One of the most fascinating aspects of the flute is that it could have been made by our Neanderthal cousins, which would prove that music is a trait shared by two species and not just ours.  Even if the bone really was carved by Neanderthals, there is no way for us to know for certain.  It could have been left in the cave much later on by a wandering human.

We do not have all the answers yet, but the possibility of the same musical scale that we use today being at least 45,000 years old is an enticing one.  It sets the imagination on fire with possibilities.  You could go back in time and play “Heartbreak Hotel” on this ancient flute in that dark cave, if the theories hold true.  What an incredible thought that is.

 

* Dr. Ladano notes, “Even if it didn’t match with the western major or minor tonal system, it isn’t any less valid. Other cultures use different scales and maybe the maker of this flute used a different scale system as well.”

GUEST CONCERT REVIEW: Chantal Kreviazuk – Friday, February 12, 2021 (Sessions Live) by Dr. Kathryn Ladano

Review by Dr. Kathryn Ladano

CHANTAL KREVIAZUK – Friday, February 12, 2021 (via Sessions Live)

I’m going to preface this review by saying that at the start of the pandemic, I spoke openly about how I didn’t like virtual concerts and didn’t think they could ever replace live concerts. While I still feel that virtual concerts can’t and won’t replace live concerts, now, after viewing a number of virtual events, I’m seeing that they are simply different animals. And the best virtual concerts I’ve seen are the ones that embrace the fact that it’s a different and new platform. In other words, the ones that aren’t trying to be replacements for live concerts. Friday night (February 12 2021) I attended Chantal Kreviazuk’s live-streamed concert presented by Sessions Live, which definitely falls into the category of digital concerts that embrace the platform, and in the process give you something new and innovative, and in this case, really intimate as well.

Chantal’s concert was streamed from her own home. We got to see her perform on her own piano with a simple black background with three of her own paintings in the background with a couple of candles in front (we learned during the concert that the artwork was all painted by Chantal and put on display for the live concert by her husband, Raine Maida of Our Lady Peace). There was a single camera being used that allowed the audience a side view of Chantal and her piano as she performed. The format was very unique: She had no pre-determined set list going into the concert. Instead, she asked for audience requests via social media leading up to the concert, and then also took requests via the chat option on the Sessions Live platform. You really felt that you were witnessing something new and special. Nothing was pre-planned, which meant that Chantal would get requests for songs that she hadn’t played in decades. What I loved about this was that instead of just skipping over those requests, she tried to play the songs anyway – even when she couldn’t remember the lyrics and wasn’t sure of the melodic or harmonic material either. As an artist myself, I can say with certainty that I wouldn’t have even attempted to play something for an audience that I wasn’t 100% confident in my ability to do – so I really, really admire her for doing this. The music was all about the fans – not her image, not her vanity, not to display her skills as a pianist or singer. I feel that this is exceptionally rare, and it was one of the things that made the night so special.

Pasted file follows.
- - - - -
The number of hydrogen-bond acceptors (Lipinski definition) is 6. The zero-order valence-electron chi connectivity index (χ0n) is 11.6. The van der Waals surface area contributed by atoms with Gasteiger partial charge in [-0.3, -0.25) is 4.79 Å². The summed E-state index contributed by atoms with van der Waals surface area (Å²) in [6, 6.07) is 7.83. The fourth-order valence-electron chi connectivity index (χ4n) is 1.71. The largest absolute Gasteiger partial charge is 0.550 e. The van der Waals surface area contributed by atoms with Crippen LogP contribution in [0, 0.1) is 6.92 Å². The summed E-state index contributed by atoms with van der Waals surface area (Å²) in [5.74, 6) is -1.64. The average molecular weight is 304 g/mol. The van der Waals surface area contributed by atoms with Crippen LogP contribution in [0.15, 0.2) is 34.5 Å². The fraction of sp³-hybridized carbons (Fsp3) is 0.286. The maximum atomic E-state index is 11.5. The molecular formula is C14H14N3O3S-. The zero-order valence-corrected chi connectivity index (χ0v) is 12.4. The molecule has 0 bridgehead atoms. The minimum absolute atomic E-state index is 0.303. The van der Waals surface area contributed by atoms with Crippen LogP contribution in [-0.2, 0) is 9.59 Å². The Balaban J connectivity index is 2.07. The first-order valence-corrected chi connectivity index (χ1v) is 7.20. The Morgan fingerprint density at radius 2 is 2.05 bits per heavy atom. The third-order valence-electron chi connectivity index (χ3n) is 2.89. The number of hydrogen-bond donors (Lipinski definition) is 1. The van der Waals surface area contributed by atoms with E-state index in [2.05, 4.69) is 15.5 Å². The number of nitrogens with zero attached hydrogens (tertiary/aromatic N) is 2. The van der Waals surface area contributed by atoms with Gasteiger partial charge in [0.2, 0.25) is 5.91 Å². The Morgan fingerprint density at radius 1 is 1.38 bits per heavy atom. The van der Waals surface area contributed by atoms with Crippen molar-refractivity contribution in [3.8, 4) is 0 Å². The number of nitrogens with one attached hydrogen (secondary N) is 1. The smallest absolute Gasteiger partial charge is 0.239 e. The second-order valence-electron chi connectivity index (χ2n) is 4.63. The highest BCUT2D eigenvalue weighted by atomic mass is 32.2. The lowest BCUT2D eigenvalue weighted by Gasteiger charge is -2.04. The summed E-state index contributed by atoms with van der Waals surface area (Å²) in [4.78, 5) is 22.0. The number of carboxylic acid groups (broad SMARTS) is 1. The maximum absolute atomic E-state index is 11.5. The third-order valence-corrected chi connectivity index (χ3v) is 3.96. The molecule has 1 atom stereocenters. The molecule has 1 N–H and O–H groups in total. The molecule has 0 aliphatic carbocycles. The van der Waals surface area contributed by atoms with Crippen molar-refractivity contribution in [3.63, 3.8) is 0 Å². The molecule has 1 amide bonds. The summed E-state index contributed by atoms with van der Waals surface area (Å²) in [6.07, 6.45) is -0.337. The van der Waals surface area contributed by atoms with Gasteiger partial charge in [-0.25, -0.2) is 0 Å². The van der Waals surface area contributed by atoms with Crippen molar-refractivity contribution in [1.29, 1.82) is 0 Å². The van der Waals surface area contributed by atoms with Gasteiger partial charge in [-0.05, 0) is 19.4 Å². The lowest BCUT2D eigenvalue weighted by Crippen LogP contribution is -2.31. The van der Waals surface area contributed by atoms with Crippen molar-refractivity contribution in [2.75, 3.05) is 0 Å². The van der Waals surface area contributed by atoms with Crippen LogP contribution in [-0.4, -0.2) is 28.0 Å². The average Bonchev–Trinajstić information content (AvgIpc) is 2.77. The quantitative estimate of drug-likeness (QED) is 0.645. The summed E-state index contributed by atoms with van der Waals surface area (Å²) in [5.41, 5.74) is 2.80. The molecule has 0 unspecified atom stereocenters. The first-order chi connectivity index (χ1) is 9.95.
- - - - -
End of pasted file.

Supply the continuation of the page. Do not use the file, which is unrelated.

In addition, doing the concert from her home meant that you got a little glimpse into Chantal’s life. At one point she wanted some water, so she grabbed her phone and texted Raine upstairs, asking him to bring down a glass (during the middle of her live stream!). Raine arrived a couple minutes later with a glass of white wine instead of water. While Chantal wanted him to appear on camera, he refused and all we saw was his hand as he handed over the glass of wine. During her performance of “Before You”, which she sang right after receiving the glass of wine, and she referred to as Raine’s song, she tried to keep herself composed as her 12-year old son mimicked and did impressions of her off camera. These are the types of things that may seem trivial, but you’ll never see them as a part of a live show. As I said earlier, this show was just about the fans and what they wanted to hear, as well as creating an intimate and unique experience from home.